It’s That Time Again
The last time we talked about passwords was July 22nd of this year. It’s exactly 90 days later, and that’s just about the recommended time to change your passwords again. While it might seem cumbersome to continually update your passwords, remember that it’s hard to hit a moving target. This means updating frequently can help keep you safe.
But constantly rotating your passwords, and coming up with new and unique combinations, can leave you feeling fatigued. I think we’re all feeling creative burnout this year. Instead of waving your hand and saying, “I’ll do it later,” let’s look at some of the effective ways to update your security.
What Should It Be?
We’ve written before on how to come up with unique passwords. Here’s an excerpt from our July article:
“We all have our favorite methods of choosing passwords. Some people choose ones that are important to them. Others choose pass phrases. This can be a simple, space free line with an entire sentence. For instance, if you really love this blog, your pass phrase might look something like this.
This is a longer configuration of letters that are difficult to guess if the potential hacker doesn’t know you’re a super fan.
There’s another way of writing this pass phrase that complicates it further by adding in numbers and characters.
By subbing out the e’s for the letter 3, a’s for the @ symbol, and o’s for the number 0, you’ve created a long and relatively complicated pass phrase.”
What Do I Update?
We obviously think about our email, bank, and social platform passwords, but did you know you should be changing your wifi and router passwords as well?
Each individual ISP (internet service provider; ie the people you buy your internet from) has a way of renaming your network as well as changing your password. Mine works through an app. Yours might require you to log onto the provider’s website. A quick internet search will help you figure out how yours works.
Type this phrase into your preferred web search site, “How do I change the wifi password for my ISP NAME account?” There will always be someone out there that will give you step-by-step instructions. Speaking of step-by-step instructions, here’s a great article on how to change your router password. At the beginning of the summer, PC Matic conducted a survey of 1,000 people and only 1 in 3 knew how to do this.
You’ll also want to change the passwords for various accounts you have. Any of your streaming subscriptions, like Netflix, Hulu, Amazon Prime, etc should get a fresh password this month. Do you have an subscription boxes? Head into your account there any update your login credentials. Really, anything you have with personal information that’s password protected needs a refresh.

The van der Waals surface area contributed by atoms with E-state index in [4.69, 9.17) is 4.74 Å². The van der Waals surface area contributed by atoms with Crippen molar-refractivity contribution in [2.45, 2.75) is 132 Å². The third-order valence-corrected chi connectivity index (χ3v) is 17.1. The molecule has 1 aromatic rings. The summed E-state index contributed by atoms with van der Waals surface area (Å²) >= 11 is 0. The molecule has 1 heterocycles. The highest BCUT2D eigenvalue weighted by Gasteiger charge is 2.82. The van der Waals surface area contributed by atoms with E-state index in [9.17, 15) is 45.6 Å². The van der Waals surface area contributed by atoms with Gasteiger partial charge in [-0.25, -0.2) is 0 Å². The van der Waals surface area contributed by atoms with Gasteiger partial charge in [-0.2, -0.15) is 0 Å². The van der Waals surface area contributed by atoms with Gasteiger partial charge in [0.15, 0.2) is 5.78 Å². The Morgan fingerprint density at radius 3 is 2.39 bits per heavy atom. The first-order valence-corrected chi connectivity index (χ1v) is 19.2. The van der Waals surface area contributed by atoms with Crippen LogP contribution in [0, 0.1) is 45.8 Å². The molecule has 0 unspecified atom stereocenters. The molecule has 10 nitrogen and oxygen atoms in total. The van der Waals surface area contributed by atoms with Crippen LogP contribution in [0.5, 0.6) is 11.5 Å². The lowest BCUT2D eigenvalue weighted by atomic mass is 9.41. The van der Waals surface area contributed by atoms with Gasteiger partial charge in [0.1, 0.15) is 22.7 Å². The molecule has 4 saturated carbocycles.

All Those Passwords Are Hard To Remember
Yes, I get it. Mine are too. That’s why creating something personal to you for each account (yes, you need different passwords for each account) makes remembering easier.
Many of you said that you write your passwords down in a book. It’s not recommended, but if you’re going to do it, at least don’t keep that book beside your computer. There’s always the option to use a password manager as well. If you aren’t sure about password managers, read this article on the pros and cons.
Whatever you do, don’t store them digitally without some kind of encryption. Keeping all your passwords in the notes section of your smartphone under a label titled Passwords is the least safe option out there.
Keep It Fresh
While there’s no perfect method for choosing and protecting passwords, practicing proper password hygiene can help keep you protected. Changing your passwords, guarding what they are, and making them complex are all part of a larger security plan.
Hopefully you gleaned some great tips from us today. Let us know what other methods you use to create and store passwords. The more we learn from each other, the more we can #BeCyberSmart.
Until next time, stay safe out there.
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